It has been two months into the new year. Balloons have come and gone, with the neigbouring department celebrating its ‘best ever sales’ again this month, by putting a troika of balloons in colours of white, blue and sea green all around the floor.
There a lot of ‘attendants’ in the floor. They are mostly males, with the exception of one lady who sits and eats a lot and sometimes ferries celebratory snacks around. The lone lady attendant also has a gruff and husky voice which she uses to express great discomfort when someone so much as touches the scanner and photocopier. These attendants are unoccupied for the greater part of the day. In the morning, they wheel a tray around and put water bottles on all the desks, and in the course of the day they take care of such urgent needs as shortage of milk in the coffee machine, stock-out of tea-bags, people wanting tea made by hand et cetera. In the pecking order of the honour roll, attendants come after associates, who follow officers. The category ‘officers’ comprises people who work the most, and also drink the most amount of beverages. So the work load of the officers has a resultant strong correlation with the work load of the attendants. The associates work under the protection of an invisible and powerful body called the ‘Union’ and might be shielded from fluctuations in workload of the officers.
Officers are mostly dull- most of them being people who look at dry numbers and tasteless mails throughout the day. As you can understand, I happen to belong to this group. But it is the creed of attendants and that of the associates which make the floor an interesting place.
There sits, two cubicles from mine, an unusually loud associate named Mr. B. We will call him Mr. B for the rest of the article, to protect his privacy and also because his surname does start with the letter ‘b’. Now, Mr. B is loud in every possible way someone can be. His loudness comes in a complete package of sensory assaults. He often dresses, despite his age, in bright colours like canary yellow and blood red. He has a softness for floral prints. I am no one to talk about fashion, or what colour suits what skin tone, but Mr. B, nearing retirement, wrinkled in face and throat and hands and whatever little of him can be seen behind the horrendous curtain of clothes, does not seem to be able to carry off whatever he wears. Visitors to the floor, who have been a little weak of heart, have been unable to conceal the cringe that would show up on their faces. We, on the floor, have become used to this and tend to pass him off as an aberration in the colour scheme of the Universe.
Mr. B is a hearty talker. He talks a lot, and makes sure that the person sitting at the farthest end of the rather long floor can hear him clearly. Blessed that he is with a natural sub-woofer and a volume button that refuses to go low, Mr. B can often be found regaling even those who do not want to hear him, with stories. The subjects of his stories are very real, like the difficulties he had to face while boarding a bus, how some technology surprised the living daylights out of him, how the cat in the neigbourhood cried all night long and other interesting things. There is another gentleman who sits beside Mr. B, named Mr. D, the two separated by the wall of the cubicle. As it is Mr. B’s voice refuses to be bound by the physical boundaries of cubicles, departments or even buildings, but Mr. D, who is a fan of Mr. B’s stories, stands up whenever Mr. B starts talking, and resting his arms on the barrier that keeps them apart, listens with animated and great interest to the tales of Mr. B.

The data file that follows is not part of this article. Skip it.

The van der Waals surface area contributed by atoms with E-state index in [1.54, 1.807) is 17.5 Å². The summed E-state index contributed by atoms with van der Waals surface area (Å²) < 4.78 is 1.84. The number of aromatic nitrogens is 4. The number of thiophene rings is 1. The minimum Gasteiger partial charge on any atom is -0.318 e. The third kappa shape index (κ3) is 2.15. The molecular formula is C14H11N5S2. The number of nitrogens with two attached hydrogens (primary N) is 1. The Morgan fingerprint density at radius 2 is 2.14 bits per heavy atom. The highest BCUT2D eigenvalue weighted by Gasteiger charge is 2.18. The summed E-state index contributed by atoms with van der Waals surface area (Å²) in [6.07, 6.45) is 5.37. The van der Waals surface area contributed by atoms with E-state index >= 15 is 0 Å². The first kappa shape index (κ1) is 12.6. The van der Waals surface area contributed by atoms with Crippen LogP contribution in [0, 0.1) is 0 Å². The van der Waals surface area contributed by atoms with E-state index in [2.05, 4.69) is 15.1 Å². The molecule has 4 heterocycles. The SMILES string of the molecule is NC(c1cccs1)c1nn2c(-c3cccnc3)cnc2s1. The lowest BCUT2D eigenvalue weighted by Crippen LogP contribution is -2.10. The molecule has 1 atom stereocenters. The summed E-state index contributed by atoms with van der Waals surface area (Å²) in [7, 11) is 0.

Mr. B recently discovered, to his great delight, sachets of soup and chocolate-shake kept in our mini-kitchen. These are new entrants. Mr. B, who normally drinks coffee, was naturally tempted to try something else. He managed to get hold of a packet with some difficulty, for good resources are always scarce. A spring in his step, gleam in his eyes, he approached the machine, pressed the button for hot water and then placed his cup beneath the spout for milk and coffee. He watched as the water poured down the neigbouring spout while he stood and stared, nose up, eyes looking at the machine with great distrust.
I told him that he should have placed his cup beneath the right spout. M. B reacted to this with a short “Oh!” and seemed rather hurt by the chap trick the machine had pulled on him. Then sipping his soup after he finally had the water in his cup, he went back to his chair.
Mr. D, on the other hand, is hardly there at his desk, when Mr. B is not talking. If Mr. B happens to be occupied with some work and Mr. D is not, the latter invariably gravitates to the one place that holds as much allure for him as Mr. B does- the washroom.
Several people have noticed that no matter when they go to the washroom they find Mr. D there. He is either looking out through the window or into the mirror. Sometimes he is seen fiddling with his phone and smiling to himself. These reported sightings of Mr. D in the washroom are susceptible to changes in weather as well. It has been observed Mr. D is sighted in the washroom more in colder weather. So in winter, if you ever wish to go to the washroom, be assured that you will not find yourself alone. Mr. D will be there, standing, looking, smiling.
Unless, of course, Mr. B is talking, in which case you will be deprived of Mr. D’s companionship in the washroom.
**To be continued in the Episode 6